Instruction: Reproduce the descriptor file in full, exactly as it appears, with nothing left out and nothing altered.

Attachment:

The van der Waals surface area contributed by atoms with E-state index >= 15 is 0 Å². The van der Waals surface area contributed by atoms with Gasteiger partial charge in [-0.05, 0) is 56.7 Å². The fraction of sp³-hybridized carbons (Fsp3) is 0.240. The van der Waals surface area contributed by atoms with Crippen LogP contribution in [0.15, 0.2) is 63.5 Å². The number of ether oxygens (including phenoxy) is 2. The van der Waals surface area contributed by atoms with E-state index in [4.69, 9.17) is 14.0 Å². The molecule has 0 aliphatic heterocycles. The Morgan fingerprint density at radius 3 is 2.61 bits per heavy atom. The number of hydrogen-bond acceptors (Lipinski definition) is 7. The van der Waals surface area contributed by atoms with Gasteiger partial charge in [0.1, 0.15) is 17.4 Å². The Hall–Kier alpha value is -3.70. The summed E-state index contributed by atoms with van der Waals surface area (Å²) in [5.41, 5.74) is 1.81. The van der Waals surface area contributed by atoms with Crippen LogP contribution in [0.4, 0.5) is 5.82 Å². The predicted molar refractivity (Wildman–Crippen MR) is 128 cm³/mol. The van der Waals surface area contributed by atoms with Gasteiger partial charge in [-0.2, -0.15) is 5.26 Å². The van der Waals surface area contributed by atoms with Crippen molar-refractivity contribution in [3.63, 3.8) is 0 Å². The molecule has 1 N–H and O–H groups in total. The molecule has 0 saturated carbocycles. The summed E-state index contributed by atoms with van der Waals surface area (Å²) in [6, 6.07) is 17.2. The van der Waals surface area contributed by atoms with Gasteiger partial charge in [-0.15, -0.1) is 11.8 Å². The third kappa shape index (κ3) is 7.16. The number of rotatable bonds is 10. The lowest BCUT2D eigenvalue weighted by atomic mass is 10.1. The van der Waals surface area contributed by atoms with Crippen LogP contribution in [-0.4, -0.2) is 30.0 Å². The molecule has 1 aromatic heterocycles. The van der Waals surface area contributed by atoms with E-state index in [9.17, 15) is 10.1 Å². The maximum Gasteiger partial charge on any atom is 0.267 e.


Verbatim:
The van der Waals surface area contributed by atoms with E-state index >= 15 is 0 Å². The van der Waals surface area contributed by atoms with Gasteiger partial charge in [-0.05, 0) is 56.7 Å². The fraction of sp³-hybridized carbons (Fsp3) is 0.240. The van der Waals surface area contributed by atoms with Crippen LogP contribution in [0.15, 0.2) is 63.5 Å². The number of ether oxygens (including phenoxy) is 2. The van der Waals surface area contributed by atoms with E-state index in [4.69, 9.17) is 14.0 Å². The molecule has 0 aliphatic heterocycles. The Morgan fingerprint density at radius 3 is 2.61 bits per heavy atom. The number of hydrogen-bond acceptors (Lipinski definition) is 7. The van der Waals surface area contributed by atoms with Gasteiger partial charge in [0.1, 0.15) is 17.4 Å². The Hall–Kier alpha value is -3.70. The summed E-state index contributed by atoms with van der Waals surface area (Å²) in [5.41, 5.74) is 1.81. The van der Waals surface area contributed by atoms with Crippen LogP contribution in [0.4, 0.5) is 5.82 Å². The predicted molar refractivity (Wildman–Crippen MR) is 128 cm³/mol. The van der Waals surface area contributed by atoms with Gasteiger partial charge in [-0.2, -0.15) is 5.26 Å². The van der Waals surface area contributed by atoms with Crippen molar-refractivity contribution in [3.63, 3.8) is 0 Å². The molecule has 1 N–H and O–H groups in total. The molecule has 0 saturated carbocycles. The summed E-state index contributed by atoms with van der Waals surface area (Å²) in [6, 6.07) is 17.2. The van der Waals surface area contributed by atoms with Gasteiger partial charge in [-0.15, -0.1) is 11.8 Å². The third kappa shape index (κ3) is 7.16. The number of rotatable bonds is 10. The lowest BCUT2D eigenvalue weighted by atomic mass is 10.1. The van der Waals surface area contributed by atoms with Crippen LogP contribution in [-0.4, -0.2) is 30.0 Å². The molecule has 1 aromatic heterocycles. The van der Waals surface area contributed by atoms with E-state index in [9.17, 15) is 10.1 Å². The maximum Gasteiger partial charge on any atom is 0.267 e.